And these people playing and winning The Masters are not just numbers or countries, they are some of the most genuine humans in all of sports. The list of people who I want to see win the tournament extends to virtually of those in the field this week. There is a story behind every single player that explains why I would be excited if they won. One reason golf is beautiful is that it is built on honor and integrity. The men who reach the epitome of the game also represent the epitome of what golf means (in general). Nearly every player on tour either has their own charity or have a direct partnership with an existing charity. You look at their families and for the most part, they seem like regular, modern day families. Do these men have a lot of money? Yes. But do they flaunt their wealth like many other athletes do? No. Interviews are conducted with great humility, respect, and appreciation for the livelihood they have worked so hard for. These golfers do not take their job for granted and give back to their communities because they are so appreciative. For the record, I would love to see someone with zero career major titles win The Masters this year. People like Steve Stricker (47 years old) and Matt Kuchar (35 years old) deserve to win a major one of these years, and I hope its this year at Augusta National.
Not only is the venue, tournament, and sport itself all nearly perfect, the coverage from CBS is as good as it gets in sports. The “play by play” announcer is Jim Nantz, who is probably the greatest commentator in the industry, while his broadcast partner is Sir Nick Faldo. Faldo receives little fanfare from the sports entertainment industry at large, but he would fall right in that upper echelon of “color commentators.” The perspective that he brings as one of the greatest golfers and British golfers of all time is priceless and he delivers his expertise in an effortless, enjoyable way that keeps me coming back for more. The on course reporters are also stellar and provide information that you simply could not get anywhere else. So, even if you simply appreciate an incredibly polished, almost perfect broadcast of a sporting event, The Masters is for you.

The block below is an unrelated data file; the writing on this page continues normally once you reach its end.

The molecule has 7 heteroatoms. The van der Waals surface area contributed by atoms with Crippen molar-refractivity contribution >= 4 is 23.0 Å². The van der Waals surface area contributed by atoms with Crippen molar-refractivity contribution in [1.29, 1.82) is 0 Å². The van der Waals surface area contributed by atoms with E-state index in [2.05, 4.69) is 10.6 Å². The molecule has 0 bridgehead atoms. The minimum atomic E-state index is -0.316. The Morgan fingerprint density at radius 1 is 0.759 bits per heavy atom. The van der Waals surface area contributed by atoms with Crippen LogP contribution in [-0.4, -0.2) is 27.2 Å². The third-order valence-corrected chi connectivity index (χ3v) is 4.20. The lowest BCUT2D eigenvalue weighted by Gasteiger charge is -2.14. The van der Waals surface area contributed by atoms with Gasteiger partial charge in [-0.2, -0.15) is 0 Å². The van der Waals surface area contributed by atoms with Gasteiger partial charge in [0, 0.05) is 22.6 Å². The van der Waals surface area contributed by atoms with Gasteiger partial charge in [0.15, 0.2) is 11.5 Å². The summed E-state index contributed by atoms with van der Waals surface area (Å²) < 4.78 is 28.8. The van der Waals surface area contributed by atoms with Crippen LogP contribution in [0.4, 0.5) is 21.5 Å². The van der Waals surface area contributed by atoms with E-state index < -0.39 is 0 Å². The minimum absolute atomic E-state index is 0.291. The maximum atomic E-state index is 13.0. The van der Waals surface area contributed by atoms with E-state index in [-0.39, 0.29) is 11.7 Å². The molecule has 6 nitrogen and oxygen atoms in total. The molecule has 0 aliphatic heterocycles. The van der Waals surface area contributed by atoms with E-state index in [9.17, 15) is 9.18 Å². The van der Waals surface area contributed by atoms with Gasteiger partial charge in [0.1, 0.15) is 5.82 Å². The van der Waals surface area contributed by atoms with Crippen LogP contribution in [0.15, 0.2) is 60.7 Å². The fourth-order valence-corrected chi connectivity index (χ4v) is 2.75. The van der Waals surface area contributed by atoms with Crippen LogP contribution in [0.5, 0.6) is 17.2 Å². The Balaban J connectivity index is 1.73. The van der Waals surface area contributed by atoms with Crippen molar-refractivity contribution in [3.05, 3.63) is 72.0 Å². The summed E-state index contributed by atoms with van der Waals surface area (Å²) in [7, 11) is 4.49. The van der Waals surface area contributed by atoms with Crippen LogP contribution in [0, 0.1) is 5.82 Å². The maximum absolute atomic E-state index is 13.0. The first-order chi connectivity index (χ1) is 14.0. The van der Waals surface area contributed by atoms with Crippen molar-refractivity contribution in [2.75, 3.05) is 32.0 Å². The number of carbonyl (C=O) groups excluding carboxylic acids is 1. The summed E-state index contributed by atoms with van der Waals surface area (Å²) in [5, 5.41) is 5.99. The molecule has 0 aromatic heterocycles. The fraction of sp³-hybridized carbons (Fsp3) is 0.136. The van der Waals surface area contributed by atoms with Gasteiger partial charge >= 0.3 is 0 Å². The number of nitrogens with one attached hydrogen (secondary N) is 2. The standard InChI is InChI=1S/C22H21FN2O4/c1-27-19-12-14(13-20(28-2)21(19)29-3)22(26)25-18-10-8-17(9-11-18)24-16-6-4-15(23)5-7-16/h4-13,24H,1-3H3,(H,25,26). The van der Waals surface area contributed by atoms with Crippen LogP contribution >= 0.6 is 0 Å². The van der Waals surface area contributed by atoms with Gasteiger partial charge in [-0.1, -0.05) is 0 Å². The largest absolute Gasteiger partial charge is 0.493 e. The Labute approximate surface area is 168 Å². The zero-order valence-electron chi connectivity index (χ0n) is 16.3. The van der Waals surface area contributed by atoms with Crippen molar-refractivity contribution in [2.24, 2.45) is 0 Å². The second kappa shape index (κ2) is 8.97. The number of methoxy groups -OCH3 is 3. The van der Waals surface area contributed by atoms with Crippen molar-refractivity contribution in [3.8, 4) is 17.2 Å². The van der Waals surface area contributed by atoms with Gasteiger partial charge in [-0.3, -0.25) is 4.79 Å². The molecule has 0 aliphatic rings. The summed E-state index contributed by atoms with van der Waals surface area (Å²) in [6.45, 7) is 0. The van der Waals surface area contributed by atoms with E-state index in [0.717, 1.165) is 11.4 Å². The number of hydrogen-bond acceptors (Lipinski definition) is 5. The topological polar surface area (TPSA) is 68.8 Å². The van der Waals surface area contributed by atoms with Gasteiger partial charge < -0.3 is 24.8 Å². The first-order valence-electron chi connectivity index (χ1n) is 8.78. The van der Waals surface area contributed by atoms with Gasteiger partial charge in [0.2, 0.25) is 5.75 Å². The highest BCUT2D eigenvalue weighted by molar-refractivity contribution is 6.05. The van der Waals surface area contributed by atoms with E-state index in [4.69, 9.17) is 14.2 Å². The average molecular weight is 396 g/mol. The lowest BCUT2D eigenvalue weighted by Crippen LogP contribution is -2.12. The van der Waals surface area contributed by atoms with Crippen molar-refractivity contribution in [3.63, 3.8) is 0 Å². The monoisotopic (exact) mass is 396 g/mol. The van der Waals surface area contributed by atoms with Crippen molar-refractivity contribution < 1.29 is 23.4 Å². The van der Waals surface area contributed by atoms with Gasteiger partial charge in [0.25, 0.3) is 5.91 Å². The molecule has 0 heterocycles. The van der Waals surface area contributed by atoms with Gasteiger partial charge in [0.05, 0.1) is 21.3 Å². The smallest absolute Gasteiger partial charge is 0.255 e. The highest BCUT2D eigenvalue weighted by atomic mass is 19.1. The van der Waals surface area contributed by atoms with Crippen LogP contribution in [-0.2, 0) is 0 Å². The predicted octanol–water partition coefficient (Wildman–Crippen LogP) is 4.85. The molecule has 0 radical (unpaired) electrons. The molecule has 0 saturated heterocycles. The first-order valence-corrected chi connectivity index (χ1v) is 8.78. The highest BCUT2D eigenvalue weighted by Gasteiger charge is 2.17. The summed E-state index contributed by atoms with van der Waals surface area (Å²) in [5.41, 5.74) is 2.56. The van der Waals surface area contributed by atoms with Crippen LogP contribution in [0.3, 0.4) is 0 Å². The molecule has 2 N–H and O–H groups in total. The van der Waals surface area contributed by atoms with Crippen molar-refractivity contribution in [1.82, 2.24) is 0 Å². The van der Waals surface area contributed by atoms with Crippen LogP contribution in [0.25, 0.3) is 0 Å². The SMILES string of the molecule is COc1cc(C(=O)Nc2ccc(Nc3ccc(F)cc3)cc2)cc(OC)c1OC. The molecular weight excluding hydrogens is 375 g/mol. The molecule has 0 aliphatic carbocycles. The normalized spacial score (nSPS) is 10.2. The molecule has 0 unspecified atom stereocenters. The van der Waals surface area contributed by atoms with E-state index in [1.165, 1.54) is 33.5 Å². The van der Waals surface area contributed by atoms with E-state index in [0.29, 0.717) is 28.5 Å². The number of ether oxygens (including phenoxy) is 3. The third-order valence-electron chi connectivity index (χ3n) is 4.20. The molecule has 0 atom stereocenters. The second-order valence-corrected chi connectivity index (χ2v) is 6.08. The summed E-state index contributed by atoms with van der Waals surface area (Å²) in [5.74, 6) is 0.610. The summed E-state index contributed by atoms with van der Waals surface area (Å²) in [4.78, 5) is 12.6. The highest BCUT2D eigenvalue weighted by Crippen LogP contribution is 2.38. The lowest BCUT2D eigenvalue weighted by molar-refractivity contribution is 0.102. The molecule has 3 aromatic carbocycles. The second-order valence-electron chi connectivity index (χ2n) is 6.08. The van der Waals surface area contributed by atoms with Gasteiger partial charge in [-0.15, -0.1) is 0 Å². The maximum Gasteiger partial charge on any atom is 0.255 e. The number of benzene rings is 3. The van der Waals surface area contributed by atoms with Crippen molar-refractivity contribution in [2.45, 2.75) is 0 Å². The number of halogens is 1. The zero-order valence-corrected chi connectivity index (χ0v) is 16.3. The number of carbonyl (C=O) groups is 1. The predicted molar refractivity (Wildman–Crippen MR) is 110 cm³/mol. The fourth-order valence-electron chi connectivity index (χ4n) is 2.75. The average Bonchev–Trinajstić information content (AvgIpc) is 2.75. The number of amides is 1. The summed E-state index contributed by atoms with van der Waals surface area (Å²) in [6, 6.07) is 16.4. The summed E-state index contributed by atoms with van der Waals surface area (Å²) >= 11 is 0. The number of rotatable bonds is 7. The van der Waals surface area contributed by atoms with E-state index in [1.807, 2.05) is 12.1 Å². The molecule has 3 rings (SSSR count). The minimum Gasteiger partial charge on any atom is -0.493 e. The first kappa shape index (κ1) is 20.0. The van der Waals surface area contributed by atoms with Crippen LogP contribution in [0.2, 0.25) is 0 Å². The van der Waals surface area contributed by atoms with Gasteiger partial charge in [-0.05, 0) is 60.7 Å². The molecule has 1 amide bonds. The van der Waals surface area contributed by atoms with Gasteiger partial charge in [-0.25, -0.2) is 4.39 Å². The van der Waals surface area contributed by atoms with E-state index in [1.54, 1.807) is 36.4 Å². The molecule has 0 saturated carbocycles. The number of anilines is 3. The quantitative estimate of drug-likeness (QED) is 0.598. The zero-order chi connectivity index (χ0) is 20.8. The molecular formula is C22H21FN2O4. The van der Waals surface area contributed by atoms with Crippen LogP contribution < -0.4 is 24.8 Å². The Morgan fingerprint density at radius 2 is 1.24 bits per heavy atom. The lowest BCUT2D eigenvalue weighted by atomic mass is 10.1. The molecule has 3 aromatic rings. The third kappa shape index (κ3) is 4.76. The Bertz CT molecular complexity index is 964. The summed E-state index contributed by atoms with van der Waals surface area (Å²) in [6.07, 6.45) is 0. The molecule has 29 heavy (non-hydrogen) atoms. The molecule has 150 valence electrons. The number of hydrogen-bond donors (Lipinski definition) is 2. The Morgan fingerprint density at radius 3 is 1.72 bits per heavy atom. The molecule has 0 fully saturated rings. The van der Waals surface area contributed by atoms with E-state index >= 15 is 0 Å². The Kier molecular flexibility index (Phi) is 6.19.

Enough about the tournament as a whole, enough about how great golf is, and enough about how great the sport is on TV. Why do I really LOVE The Masters? The answer is simple, the greatest sports day of the entire year…Masters Sunday. Is the Super Bowl great? Yes. But is Masters Sunday greater? Yes. There is no other day on the calendar that allows for this many winners. There is no other day on the calendar that generates as much anticipation and anxiety than this single day. 18 holes separate a group of roughly 10-15 men from the seemingly unattainable goal of slipping on that famed Green Jacket. A great round can send someone skyrocketing up the leaderboard, while a few rough holes can send someone tumbling down that same leaderboard. No day puts a greater microscope and focus on each and every hole and shot each man takes. As Nick Faldo has put it, “each shot is a piece of history.” Masters Sunday is one of those days that you just put CBS on when coverage starts and you don’t change the channel for the entire day until the final interview with the champion has been conducted. The action is unmatched anywhere, the drama is beyond any other theatre, and the joys from triumph extend further and deeper than any other event on the athletic calendar (maybe the Olympics could say something about this argument).
And in the end, who wouldn’t want to win that fabled Green Jacket?
Watch for immense emotion this week from the players. Whether it be fist pumps after a huge putt to ignite the crowds or Bubba Watson’s tears after winning an event that meant so much to him. The world for these players stops for 4 days in April and they take in every sight, every sound, and every smell that Augusta National has to offer because it truly is the ultimate in sport.
I’ll certainly be keeping a close eye on play and watching whenever I can. But more importantly, will you?